The genesis Loot NFT looked nothing like most projects — there were no quirky animals or fancy 3D art, just a list of words, white text on a black background. I’m sure that this look was very much intentional and part of the project aesthetic that communicated to its potential holders what it needed to. The builders saw building blocks, and they rushed to build. There are now Realms, multiple projects that visualize loot and characters, and other projects that grow the world and lore.


Probably the most ambitious project that started as a Loot derivative is Treasure DAO, which has now turned into its own ecosystem with multiple games and tokens. Treasure DAO has a unique take on web3 building. According to John Patten, “Metaverse is an economic layer more so than a visual one.” Unlike other projects that are building from visuals and stories to monetization, Treasure DAO is building from economic mechanics to narratives.

While CC0 enthusiasts are building the fort on the digital frontier, most of us haven’t arrived there quite yet. The majority of projects create some kind of a system that marries the decentralized community and copyrighted IP. For example, the Bored Ape Yacht Club (BAYC) grants its holders full rights, including commercial use. Doodles and CloneX give limited licenses to the holders (commercial use with a cap on the volume). On the complete opposite side of the spectrum used to be the CryptoPunks pre-Yuga acquisition that gave none of the commercial rights to the holders, which somewhat contradicted the freedom-loving ethos of crypto and punk. Not everybody is happy with the intention of Yuga Labs to grant the commercial rights to the holders of CryptoPunks and Meebits, but many were unhappy with how LarvaLabs was managing the IP too. It is an evolving experiment, and it’s fascinating to observe and participate in.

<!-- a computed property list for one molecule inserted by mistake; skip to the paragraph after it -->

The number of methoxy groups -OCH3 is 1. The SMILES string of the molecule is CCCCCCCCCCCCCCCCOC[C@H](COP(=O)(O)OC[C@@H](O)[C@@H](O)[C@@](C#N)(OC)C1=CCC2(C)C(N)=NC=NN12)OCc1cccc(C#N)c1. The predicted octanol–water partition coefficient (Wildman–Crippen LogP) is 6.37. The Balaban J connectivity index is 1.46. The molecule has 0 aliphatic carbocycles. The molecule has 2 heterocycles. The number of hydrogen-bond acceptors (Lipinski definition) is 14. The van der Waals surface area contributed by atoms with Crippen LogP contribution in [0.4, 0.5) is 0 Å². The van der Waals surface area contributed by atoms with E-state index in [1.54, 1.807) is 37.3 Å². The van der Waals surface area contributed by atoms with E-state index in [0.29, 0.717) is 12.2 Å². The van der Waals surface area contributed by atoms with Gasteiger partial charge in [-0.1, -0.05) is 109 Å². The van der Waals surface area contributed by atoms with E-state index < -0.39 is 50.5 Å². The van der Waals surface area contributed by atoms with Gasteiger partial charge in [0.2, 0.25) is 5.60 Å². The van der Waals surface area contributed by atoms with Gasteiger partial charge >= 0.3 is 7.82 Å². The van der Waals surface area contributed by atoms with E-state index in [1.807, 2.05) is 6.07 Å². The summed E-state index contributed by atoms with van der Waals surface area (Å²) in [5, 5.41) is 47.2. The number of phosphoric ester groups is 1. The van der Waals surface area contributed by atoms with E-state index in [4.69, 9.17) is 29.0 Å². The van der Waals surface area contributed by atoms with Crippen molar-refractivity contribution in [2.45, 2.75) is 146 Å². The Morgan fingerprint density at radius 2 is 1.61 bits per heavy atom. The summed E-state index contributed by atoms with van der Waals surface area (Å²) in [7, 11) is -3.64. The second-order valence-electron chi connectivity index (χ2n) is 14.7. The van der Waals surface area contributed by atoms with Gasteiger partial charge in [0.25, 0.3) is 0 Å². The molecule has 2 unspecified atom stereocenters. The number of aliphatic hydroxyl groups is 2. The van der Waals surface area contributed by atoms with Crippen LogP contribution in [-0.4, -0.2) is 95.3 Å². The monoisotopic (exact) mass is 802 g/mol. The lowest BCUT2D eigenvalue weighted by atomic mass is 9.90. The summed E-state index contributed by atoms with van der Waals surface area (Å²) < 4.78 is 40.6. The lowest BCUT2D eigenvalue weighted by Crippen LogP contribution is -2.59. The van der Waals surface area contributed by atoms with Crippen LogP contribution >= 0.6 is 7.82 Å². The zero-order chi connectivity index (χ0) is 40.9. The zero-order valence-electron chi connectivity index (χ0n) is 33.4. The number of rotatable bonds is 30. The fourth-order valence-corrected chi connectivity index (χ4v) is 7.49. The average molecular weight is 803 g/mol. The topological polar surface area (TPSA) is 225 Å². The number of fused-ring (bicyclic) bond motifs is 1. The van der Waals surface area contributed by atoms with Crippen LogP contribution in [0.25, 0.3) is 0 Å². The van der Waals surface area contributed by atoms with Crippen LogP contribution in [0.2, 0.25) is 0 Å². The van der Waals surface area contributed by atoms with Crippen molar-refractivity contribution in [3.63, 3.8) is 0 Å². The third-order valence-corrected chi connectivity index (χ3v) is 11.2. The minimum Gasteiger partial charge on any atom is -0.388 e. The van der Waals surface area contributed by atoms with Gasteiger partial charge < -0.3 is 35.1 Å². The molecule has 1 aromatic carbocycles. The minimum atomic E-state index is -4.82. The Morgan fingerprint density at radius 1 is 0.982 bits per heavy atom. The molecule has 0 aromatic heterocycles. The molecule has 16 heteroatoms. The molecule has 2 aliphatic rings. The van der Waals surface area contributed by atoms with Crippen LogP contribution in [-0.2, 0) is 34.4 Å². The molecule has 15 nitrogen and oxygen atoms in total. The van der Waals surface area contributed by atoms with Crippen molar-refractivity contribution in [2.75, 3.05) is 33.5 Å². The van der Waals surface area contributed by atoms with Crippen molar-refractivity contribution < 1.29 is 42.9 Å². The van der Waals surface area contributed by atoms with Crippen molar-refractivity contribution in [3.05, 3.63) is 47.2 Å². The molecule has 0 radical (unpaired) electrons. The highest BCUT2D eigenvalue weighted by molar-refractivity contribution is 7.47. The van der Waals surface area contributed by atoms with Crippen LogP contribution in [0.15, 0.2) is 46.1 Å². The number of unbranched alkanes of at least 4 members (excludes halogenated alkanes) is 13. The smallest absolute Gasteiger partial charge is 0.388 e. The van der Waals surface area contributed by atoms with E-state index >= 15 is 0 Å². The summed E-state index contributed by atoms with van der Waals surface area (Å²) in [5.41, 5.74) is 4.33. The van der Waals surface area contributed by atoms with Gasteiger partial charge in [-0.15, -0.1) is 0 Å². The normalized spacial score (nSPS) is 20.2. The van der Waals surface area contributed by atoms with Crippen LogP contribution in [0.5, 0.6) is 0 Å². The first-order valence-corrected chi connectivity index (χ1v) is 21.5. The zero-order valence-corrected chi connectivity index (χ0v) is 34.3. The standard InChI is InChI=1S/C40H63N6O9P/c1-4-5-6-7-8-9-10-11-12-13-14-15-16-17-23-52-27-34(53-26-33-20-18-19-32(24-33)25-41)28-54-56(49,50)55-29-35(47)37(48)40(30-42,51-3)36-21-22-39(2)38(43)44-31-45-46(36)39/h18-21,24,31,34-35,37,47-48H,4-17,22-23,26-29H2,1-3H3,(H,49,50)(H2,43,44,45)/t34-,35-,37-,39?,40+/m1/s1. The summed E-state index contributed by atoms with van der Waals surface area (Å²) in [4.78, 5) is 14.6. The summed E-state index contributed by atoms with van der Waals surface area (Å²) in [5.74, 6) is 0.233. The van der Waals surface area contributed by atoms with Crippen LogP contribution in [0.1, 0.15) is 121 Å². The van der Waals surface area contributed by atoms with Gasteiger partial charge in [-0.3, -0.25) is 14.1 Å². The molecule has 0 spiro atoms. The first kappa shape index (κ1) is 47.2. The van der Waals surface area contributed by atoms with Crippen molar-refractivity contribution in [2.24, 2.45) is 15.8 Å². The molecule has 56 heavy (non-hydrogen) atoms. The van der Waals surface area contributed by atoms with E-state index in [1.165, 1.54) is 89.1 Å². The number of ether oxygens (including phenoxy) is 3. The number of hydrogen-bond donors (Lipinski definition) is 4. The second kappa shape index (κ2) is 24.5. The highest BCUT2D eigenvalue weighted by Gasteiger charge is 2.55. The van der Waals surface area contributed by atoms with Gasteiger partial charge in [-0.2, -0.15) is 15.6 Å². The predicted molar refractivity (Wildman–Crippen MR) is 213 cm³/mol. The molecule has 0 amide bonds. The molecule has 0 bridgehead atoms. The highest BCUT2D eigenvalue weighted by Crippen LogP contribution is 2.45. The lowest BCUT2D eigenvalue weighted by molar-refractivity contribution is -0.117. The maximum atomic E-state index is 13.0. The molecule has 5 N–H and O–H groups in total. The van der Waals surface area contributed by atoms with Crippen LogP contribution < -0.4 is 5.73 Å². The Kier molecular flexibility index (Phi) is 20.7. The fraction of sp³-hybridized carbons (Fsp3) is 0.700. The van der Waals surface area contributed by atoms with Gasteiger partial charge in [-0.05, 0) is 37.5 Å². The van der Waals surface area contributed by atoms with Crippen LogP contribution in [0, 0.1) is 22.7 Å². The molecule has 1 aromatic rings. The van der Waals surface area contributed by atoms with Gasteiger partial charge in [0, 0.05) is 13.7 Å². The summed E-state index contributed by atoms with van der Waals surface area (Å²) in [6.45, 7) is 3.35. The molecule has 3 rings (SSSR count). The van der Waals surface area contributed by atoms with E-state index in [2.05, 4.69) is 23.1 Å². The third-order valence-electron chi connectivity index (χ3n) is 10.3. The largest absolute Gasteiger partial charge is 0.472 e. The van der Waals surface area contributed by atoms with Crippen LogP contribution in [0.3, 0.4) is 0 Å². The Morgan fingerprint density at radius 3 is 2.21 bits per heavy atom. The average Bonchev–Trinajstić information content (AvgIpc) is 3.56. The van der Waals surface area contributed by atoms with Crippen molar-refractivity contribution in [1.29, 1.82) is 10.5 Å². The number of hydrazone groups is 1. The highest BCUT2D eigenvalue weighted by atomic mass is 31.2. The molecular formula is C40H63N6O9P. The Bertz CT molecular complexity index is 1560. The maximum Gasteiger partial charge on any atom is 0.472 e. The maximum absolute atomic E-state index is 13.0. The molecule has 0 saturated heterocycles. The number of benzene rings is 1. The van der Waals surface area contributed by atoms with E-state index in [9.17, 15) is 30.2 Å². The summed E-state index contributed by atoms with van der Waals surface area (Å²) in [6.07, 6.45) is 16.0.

By purchasing the token, community members get the opportunity to become team members. They become co-authors of the tokenized story. Promoting the IP and growing brand awareness through user-generated content is the community’s primary job. Phase three is when the project’s culture is shaped.


Being a holder-author of a tokenized story means creating the lore, memes, rituals, and derivative projects. This is when the quality of the community becomes truly crucial. The forms and complexity of these cultures evolve.

In May 2021, BAYC holders connected over crashing Clubhouse rooms with monkey sounds and writing on the digital bathroom wall one pixel at a time, it was the lighthearted prank vibe that people connected over early on. Other communities came up with their own tribal calls, games, book clubs, trivia nights, and meditation circles. It might seem insignificant and even silly but that’s how people connect and find like-minded people. We play, we party, we share some alpha, we trade stories of our lost ETH gas wars and rug pulls, and then we go and create a derivative drop or an NFT-branded business, – and this is how the ecosystem grows. People play together and build together.